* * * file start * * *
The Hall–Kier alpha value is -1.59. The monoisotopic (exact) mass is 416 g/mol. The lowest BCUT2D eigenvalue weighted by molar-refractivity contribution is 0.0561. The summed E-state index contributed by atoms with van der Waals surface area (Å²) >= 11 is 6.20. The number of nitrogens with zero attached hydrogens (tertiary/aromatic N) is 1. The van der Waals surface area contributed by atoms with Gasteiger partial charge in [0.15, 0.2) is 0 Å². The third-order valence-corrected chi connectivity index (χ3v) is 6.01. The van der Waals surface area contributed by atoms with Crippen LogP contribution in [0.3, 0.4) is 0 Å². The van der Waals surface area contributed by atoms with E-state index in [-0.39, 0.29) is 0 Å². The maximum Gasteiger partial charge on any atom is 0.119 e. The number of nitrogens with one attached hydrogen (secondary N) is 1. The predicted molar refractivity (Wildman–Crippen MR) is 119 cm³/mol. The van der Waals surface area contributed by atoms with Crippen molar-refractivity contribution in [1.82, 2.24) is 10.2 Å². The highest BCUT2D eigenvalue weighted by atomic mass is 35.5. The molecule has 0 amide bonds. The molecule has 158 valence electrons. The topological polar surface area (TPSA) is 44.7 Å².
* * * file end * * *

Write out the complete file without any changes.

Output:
The Hall–Kier alpha value is -1.59. The monoisotopic (exact) mass is 416 g/mol. The lowest BCUT2D eigenvalue weighted by molar-refractivity contribution is 0.0561. The summed E-state index contributed by atoms with van der Waals surface area (Å²) >= 11 is 6.20. The number of nitrogens with zero attached hydrogens (tertiary/aromatic N) is 1. The van der Waals surface area contributed by atoms with Gasteiger partial charge in [0.15, 0.2) is 0 Å². The third-order valence-corrected chi connectivity index (χ3v) is 6.01. The van der Waals surface area contributed by atoms with Crippen LogP contribution in [0.3, 0.4) is 0 Å². The van der Waals surface area contributed by atoms with E-state index in [-0.39, 0.29) is 0 Å². The maximum Gasteiger partial charge on any atom is 0.119 e. The number of nitrogens with one attached hydrogen (secondary N) is 1. The predicted molar refractivity (Wildman–Crippen MR) is 119 cm³/mol. The van der Waals surface area contributed by atoms with Crippen molar-refractivity contribution in [1.82, 2.24) is 10.2 Å². The highest BCUT2D eigenvalue weighted by atomic mass is 35.5. The molecule has 0 amide bonds. The molecule has 158 valence electrons. The topological polar surface area (TPSA) is 44.7 Å².